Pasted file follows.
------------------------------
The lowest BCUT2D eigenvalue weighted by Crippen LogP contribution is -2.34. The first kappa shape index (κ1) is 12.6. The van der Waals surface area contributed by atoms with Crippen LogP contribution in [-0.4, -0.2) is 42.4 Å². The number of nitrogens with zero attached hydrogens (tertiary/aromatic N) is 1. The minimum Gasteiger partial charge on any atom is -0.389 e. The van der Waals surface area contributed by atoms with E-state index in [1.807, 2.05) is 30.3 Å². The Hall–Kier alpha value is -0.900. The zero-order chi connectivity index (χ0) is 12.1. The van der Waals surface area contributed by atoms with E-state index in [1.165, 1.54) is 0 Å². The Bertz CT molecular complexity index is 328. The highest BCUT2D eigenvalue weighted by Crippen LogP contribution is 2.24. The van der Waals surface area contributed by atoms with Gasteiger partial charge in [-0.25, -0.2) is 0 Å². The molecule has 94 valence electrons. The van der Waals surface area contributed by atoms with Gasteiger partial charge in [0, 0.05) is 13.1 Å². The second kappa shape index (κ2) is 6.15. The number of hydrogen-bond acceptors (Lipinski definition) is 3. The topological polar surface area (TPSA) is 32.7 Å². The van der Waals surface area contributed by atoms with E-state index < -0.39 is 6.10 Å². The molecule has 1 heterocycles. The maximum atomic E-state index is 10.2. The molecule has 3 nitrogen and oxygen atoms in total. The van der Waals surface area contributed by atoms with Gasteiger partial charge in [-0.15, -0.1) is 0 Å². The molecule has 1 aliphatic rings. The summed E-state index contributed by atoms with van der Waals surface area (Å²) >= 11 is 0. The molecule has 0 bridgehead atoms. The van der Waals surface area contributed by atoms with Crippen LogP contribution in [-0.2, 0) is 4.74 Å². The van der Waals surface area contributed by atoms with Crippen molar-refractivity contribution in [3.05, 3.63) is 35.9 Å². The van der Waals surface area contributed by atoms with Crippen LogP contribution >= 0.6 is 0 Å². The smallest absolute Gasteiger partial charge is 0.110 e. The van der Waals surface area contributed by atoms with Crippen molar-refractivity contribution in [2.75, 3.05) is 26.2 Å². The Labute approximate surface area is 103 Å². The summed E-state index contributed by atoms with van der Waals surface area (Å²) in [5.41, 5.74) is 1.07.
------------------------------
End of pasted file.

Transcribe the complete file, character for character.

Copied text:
The lowest BCUT2D eigenvalue weighted by Crippen LogP contribution is -2.34. The first kappa shape index (κ1) is 12.6. The van der Waals surface area contributed by atoms with Crippen LogP contribution in [-0.4, -0.2) is 42.4 Å². The number of nitrogens with zero attached hydrogens (tertiary/aromatic N) is 1. The minimum Gasteiger partial charge on any atom is -0.389 e. The van der Waals surface area contributed by atoms with E-state index in [1.807, 2.05) is 30.3 Å². The Hall–Kier alpha value is -0.900. The zero-order chi connectivity index (χ0) is 12.1. The van der Waals surface area contributed by atoms with E-state index in [1.165, 1.54) is 0 Å². The Bertz CT molecular complexity index is 328. The highest BCUT2D eigenvalue weighted by Crippen LogP contribution is 2.24. The van der Waals surface area contributed by atoms with Gasteiger partial charge in [-0.25, -0.2) is 0 Å². The molecule has 94 valence electrons. The van der Waals surface area contributed by atoms with Gasteiger partial charge in [0, 0.05) is 13.1 Å². The second kappa shape index (κ2) is 6.15. The number of hydrogen-bond acceptors (Lipinski definition) is 3. The topological polar surface area (TPSA) is 32.7 Å². The van der Waals surface area contributed by atoms with E-state index < -0.39 is 6.10 Å². The molecule has 1 heterocycles. The maximum atomic E-state index is 10.2. The molecule has 3 nitrogen and oxygen atoms in total. The van der Waals surface area contributed by atoms with Gasteiger partial charge in [-0.15, -0.1) is 0 Å². The molecule has 1 aliphatic rings. The summed E-state index contributed by atoms with van der Waals surface area (Å²) >= 11 is 0. The molecule has 0 bridgehead atoms. The van der Waals surface area contributed by atoms with Crippen LogP contribution in [-0.2, 0) is 4.74 Å². The van der Waals surface area contributed by atoms with Crippen molar-refractivity contribution in [3.05, 3.63) is 35.9 Å². The van der Waals surface area contributed by atoms with Crippen LogP contribution >= 0.6 is 0 Å². The smallest absolute Gasteiger partial charge is 0.110 e. The van der Waals surface area contributed by atoms with Crippen molar-refractivity contribution in [2.75, 3.05) is 26.2 Å². The Labute approximate surface area is 103 Å². The summed E-state index contributed by atoms with van der Waals surface area (Å²) in [5.41, 5.74) is 1.07.